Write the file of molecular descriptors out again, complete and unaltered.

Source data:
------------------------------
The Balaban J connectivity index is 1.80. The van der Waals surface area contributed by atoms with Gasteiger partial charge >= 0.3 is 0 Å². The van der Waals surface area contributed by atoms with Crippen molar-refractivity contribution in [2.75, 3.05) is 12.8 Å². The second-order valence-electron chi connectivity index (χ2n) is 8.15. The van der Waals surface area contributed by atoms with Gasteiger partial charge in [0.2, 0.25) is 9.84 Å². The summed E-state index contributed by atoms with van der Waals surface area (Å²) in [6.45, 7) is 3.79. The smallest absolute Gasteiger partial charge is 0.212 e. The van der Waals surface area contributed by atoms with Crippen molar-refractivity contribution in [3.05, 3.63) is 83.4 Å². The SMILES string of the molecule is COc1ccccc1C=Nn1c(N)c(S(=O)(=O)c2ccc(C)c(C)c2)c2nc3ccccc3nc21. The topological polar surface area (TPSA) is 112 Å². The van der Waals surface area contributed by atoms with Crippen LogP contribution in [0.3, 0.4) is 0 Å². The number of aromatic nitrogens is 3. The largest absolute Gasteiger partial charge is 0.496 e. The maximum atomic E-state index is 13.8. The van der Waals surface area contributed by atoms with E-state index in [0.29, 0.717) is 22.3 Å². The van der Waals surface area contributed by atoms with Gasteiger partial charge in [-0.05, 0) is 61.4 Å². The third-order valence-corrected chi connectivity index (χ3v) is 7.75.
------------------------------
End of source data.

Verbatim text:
The Balaban J connectivity index is 1.80. The van der Waals surface area contributed by atoms with Gasteiger partial charge >= 0.3 is 0 Å². The van der Waals surface area contributed by atoms with Crippen molar-refractivity contribution in [2.75, 3.05) is 12.8 Å². The second-order valence-electron chi connectivity index (χ2n) is 8.15. The van der Waals surface area contributed by atoms with Gasteiger partial charge in [0.2, 0.25) is 9.84 Å². The summed E-state index contributed by atoms with van der Waals surface area (Å²) in [6.45, 7) is 3.79. The smallest absolute Gasteiger partial charge is 0.212 e. The van der Waals surface area contributed by atoms with Crippen molar-refractivity contribution in [3.05, 3.63) is 83.4 Å². The SMILES string of the molecule is COc1ccccc1C=Nn1c(N)c(S(=O)(=O)c2ccc(C)c(C)c2)c2nc3ccccc3nc21. The topological polar surface area (TPSA) is 112 Å². The van der Waals surface area contributed by atoms with Crippen LogP contribution in [0.3, 0.4) is 0 Å². The number of aromatic nitrogens is 3. The largest absolute Gasteiger partial charge is 0.496 e. The maximum atomic E-state index is 13.8. The van der Waals surface area contributed by atoms with E-state index in [0.29, 0.717) is 22.3 Å². The van der Waals surface area contributed by atoms with Gasteiger partial charge in [-0.05, 0) is 61.4 Å². The third-order valence-corrected chi connectivity index (χ3v) is 7.75.